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We the People

Eternal vigilance is the price of liberty. Politics and civil commentary with community columnist John Eyster.

John W. Eyster: Judging the Academic Decathlon

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By John W. Eyster
Monday, May 15, 2017

Take confidence in our future! I've frequently expressed my concern that the spotlight focuses on youth who are having problems with life. I want to shine the spotlight on young citizens who are healthy persons maturing to healthy adulthood as U.S. citizens. Within the last month, I've had the privilege of serving as a judge for two OUTstanding programs serving our youth: (1) U.S. Academic Decathlon - National competition and (2) Project Citizen with WI state competition both were in Madison.

I've judged for the U.S. Academic Decathlon – WI for several years so I was excited to judge for nationals. Since the nationals rotate among the states, I assume this was my one and only opportunity to judge nationals. The nationals have not only the state winner from each of the States, but several international teams.

The results of the 2017 nationals were:

Large school – Champion: El Camino Real Charter HS, CA. Highest scoring WI HS: #18 - Sun Prairie HS.

Medium school – Champion: Edgewood HS, CA. Highest scoring WI HS: #15 - Watertown HS.

Small school – BASIS Chandler, AZ. Highest scoring WI HS: #18 – Marathon HS.

You will learn a great deal about the U.S. Academic Decathlon from the official website, including: Team size. Events in the competition. Curriculum.

I've also judged for Project Citizen through many years. When I was teaching at Parker HS, Janesville, I served as the volunteer coordinator for Project Citizen for U.S. District #1. The project is designed for middle school students to choose a significant LOCAL public policy which they analyze and choose what they consider to be the optimal solution. With their solution outlined, the students develop a plan to advocate for the public policy they support. There are 4 panels in the team's presentation. You will learn a great deal about Project Citizen reading their official website.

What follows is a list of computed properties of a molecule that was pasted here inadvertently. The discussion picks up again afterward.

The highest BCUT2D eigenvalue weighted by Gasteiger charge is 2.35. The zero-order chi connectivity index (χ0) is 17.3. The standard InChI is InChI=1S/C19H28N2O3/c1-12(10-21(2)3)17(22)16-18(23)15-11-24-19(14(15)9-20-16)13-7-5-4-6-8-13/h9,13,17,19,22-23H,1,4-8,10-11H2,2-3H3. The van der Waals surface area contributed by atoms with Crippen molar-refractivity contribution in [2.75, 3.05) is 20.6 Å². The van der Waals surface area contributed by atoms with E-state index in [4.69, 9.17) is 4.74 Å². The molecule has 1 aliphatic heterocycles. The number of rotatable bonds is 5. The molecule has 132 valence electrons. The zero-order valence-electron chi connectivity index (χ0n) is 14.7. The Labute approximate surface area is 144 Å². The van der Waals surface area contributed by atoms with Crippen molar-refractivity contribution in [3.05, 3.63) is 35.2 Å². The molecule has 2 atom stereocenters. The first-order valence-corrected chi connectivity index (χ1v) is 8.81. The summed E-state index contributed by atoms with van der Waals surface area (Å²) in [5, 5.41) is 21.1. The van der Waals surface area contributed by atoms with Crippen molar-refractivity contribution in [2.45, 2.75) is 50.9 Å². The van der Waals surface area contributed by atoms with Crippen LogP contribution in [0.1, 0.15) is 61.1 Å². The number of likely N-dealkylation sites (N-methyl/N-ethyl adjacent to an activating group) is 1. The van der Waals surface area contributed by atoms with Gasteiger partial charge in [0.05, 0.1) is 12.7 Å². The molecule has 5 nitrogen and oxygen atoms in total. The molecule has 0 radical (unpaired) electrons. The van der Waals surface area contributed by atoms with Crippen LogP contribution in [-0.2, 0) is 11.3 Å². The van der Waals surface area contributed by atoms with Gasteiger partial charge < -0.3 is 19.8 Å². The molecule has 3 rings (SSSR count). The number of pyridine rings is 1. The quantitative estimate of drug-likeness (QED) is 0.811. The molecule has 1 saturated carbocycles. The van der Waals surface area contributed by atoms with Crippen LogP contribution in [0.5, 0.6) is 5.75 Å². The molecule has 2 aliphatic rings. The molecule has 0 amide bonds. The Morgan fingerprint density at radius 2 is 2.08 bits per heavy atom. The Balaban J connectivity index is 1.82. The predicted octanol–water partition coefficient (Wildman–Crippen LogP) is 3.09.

Complementary programs have been developed by the Center for Civic Education headquartered in Calabasas, CA. You can learn about these democracy/civics education programs reading their official website.

My judge team and I had a very interesting and satisfying hearing presented by the Salam School, Milwaukee. Their public policy issue was problem of vehicles passing stopped school buses with red lights blinking and STOP arm outstretched. The frequency of driver's choosing to pass a stopped school bus was shocking! Having described the problem, the team proceeded to focus on a solution: Making the STOP arm 6 feet rather than the standard 2 foot arm. The longer STOP arm does stop vehicles from passing the stopped school bus. The case pointed out that this adjustment was the least expensive among alternatives.

In the current environment in our society, I think it's important to make sure you know that the Salam School is a Muslim school in Milwaukee. It's mission statement is: “By empowering our students to achieve Islamic and academic excellence. Salam School seeks to develop citizens who embody the spirit of Islam and strive to improve their society through faith, perseverance and service to others.” I submit that this school is a healthy example of Islam in our society. You may want to read the school's website.

The Salaam School tied for 2nd place in this year's Project Citizen state competition. The 1st place went to Glen Hills Middle School, Glendale. They will represent WI at the Project Citizen National Showcase on Wednesday & Thursday, July 19-20 at the National Headquarters in Calabasas, CA.

A key mission for me has been democracy/civics education. Very inspiring and encouraging to continue involvement with the democracy/civics education programs which serve our youth. Remember: Native born persons are CITIZENS of the US when BORN! There are rights and responsibilities come as the citizen matures, e.g., right to vote when 18, ability to seek election to our U.S. House when 25, ability to seek election to our U.S. Senate when 30, ability to seek election to U.S. President when 35. There is a maturation process for the citizens of our republic. I hope you are taking seriously YOUR rights and responsibilities as a U.S. CITIZEN – ARE YOU?

One day at a time, here we go…


John W. Eyster lives in the Edgerton area. He is an adjunct professor assigned with the online/distance education faculty of Viterbo University, LaCrosse. He continues his personal mission supporting democracy/civics education in Wisconsin K-12 schools through Project Citizen, We the People, Discovering Democracy (Milton HS). John is a community blogger and is not a part of The Gazette staff or management.


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